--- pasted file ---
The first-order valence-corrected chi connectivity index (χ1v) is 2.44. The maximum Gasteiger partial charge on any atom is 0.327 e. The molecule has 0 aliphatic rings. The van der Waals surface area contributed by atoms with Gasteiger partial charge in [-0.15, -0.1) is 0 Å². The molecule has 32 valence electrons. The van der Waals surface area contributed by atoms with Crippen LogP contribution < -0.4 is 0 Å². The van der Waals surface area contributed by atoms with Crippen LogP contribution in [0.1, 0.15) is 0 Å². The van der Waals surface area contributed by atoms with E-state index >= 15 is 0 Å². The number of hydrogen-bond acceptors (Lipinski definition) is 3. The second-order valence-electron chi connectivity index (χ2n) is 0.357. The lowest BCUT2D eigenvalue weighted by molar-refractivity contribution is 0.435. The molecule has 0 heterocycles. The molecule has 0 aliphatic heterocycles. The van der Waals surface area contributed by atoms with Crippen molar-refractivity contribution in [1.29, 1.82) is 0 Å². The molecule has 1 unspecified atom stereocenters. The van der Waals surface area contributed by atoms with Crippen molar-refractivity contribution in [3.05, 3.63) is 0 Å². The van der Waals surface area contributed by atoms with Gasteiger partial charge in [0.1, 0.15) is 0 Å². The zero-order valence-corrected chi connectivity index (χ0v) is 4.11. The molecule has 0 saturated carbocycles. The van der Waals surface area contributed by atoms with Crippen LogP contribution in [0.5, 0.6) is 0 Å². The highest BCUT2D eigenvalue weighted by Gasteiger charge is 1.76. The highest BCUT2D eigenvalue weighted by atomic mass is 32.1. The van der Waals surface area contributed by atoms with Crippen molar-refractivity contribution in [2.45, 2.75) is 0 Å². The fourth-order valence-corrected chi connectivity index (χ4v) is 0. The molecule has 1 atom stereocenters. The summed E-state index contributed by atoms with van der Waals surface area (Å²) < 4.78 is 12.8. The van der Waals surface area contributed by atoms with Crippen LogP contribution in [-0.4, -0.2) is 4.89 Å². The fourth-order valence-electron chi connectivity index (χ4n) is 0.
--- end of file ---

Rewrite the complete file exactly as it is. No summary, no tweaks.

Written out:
The first-order valence-corrected chi connectivity index (χ1v) is 2.44. The maximum Gasteiger partial charge on any atom is 0.327 e. The molecule has 0 aliphatic rings. The van der Waals surface area contributed by atoms with Gasteiger partial charge in [-0.15, -0.1) is 0 Å². The molecule has 32 valence electrons. The van der Waals surface area contributed by atoms with Crippen LogP contribution < -0.4 is 0 Å². The van der Waals surface area contributed by atoms with Crippen LogP contribution in [0.1, 0.15) is 0 Å². The van der Waals surface area contributed by atoms with E-state index >= 15 is 0 Å². The number of hydrogen-bond acceptors (Lipinski definition) is 3. The second-order valence-electron chi connectivity index (χ2n) is 0.357. The lowest BCUT2D eigenvalue weighted by molar-refractivity contribution is 0.435. The molecule has 0 heterocycles. The molecule has 0 aliphatic heterocycles. The van der Waals surface area contributed by atoms with Crippen molar-refractivity contribution in [1.29, 1.82) is 0 Å². The molecule has 1 unspecified atom stereocenters. The van der Waals surface area contributed by atoms with Crippen molar-refractivity contribution in [3.05, 3.63) is 0 Å². The van der Waals surface area contributed by atoms with Gasteiger partial charge in [0.1, 0.15) is 0 Å². The zero-order valence-corrected chi connectivity index (χ0v) is 4.11. The molecule has 0 saturated carbocycles. The van der Waals surface area contributed by atoms with Crippen LogP contribution in [0.5, 0.6) is 0 Å². The highest BCUT2D eigenvalue weighted by Gasteiger charge is 1.76. The highest BCUT2D eigenvalue weighted by atomic mass is 32.1. The van der Waals surface area contributed by atoms with Crippen molar-refractivity contribution in [2.45, 2.75) is 0 Å². The fourth-order valence-corrected chi connectivity index (χ4v) is 0. The molecule has 1 atom stereocenters. The summed E-state index contributed by atoms with van der Waals surface area (Å²) < 4.78 is 12.8. The van der Waals surface area contributed by atoms with Crippen LogP contribution in [-0.4, -0.2) is 4.89 Å². The fourth-order valence-electron chi connectivity index (χ4n) is 0.